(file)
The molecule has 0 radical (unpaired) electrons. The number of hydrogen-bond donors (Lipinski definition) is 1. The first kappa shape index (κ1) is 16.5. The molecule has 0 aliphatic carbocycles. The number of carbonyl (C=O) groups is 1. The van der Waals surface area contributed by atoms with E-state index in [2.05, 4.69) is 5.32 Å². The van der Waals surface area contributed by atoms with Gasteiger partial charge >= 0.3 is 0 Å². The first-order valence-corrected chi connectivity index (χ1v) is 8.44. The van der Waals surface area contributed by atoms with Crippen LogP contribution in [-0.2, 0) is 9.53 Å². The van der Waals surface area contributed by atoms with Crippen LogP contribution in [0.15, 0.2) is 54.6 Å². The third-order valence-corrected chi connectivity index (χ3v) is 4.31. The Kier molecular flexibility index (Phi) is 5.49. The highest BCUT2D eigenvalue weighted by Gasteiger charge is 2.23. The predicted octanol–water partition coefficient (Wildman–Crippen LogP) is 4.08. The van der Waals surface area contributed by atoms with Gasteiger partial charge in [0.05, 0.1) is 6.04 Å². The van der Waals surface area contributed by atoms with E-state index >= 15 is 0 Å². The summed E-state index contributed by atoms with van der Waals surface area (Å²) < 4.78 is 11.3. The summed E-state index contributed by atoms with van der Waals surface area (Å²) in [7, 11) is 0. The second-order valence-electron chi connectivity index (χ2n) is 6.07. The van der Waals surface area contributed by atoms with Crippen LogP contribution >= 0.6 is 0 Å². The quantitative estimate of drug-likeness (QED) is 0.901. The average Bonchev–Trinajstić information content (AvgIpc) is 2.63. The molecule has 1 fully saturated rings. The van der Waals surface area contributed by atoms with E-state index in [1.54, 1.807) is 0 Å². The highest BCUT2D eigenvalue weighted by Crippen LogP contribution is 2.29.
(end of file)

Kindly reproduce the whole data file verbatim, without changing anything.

The molecule has 0 radical (unpaired) electrons. The number of hydrogen-bond donors (Lipinski definition) is 1. The first kappa shape index (κ1) is 16.5. The molecule has 0 aliphatic carbocycles. The number of carbonyl (C=O) groups is 1. The van der Waals surface area contributed by atoms with E-state index in [2.05, 4.69) is 5.32 Å². The van der Waals surface area contributed by atoms with Gasteiger partial charge >= 0.3 is 0 Å². The first-order valence-corrected chi connectivity index (χ1v) is 8.44. The van der Waals surface area contributed by atoms with Crippen LogP contribution in [-0.2, 0) is 9.53 Å². The van der Waals surface area contributed by atoms with Crippen LogP contribution in [0.15, 0.2) is 54.6 Å². The third-order valence-corrected chi connectivity index (χ3v) is 4.31. The Kier molecular flexibility index (Phi) is 5.49. The highest BCUT2D eigenvalue weighted by Gasteiger charge is 2.23. The predicted octanol–water partition coefficient (Wildman–Crippen LogP) is 4.08. The van der Waals surface area contributed by atoms with Gasteiger partial charge in [0.05, 0.1) is 6.04 Å². The van der Waals surface area contributed by atoms with E-state index >= 15 is 0 Å². The summed E-state index contributed by atoms with van der Waals surface area (Å²) < 4.78 is 11.3. The summed E-state index contributed by atoms with van der Waals surface area (Å²) in [7, 11) is 0. The second-order valence-electron chi connectivity index (χ2n) is 6.07. The van der Waals surface area contributed by atoms with Crippen LogP contribution >= 0.6 is 0 Å². The quantitative estimate of drug-likeness (QED) is 0.901. The average Bonchev–Trinajstić information content (AvgIpc) is 2.63. The molecule has 1 fully saturated rings. The van der Waals surface area contributed by atoms with E-state index in [1.54, 1.807) is 0 Å². The highest BCUT2D eigenvalue weighted by Crippen LogP contribution is 2.29.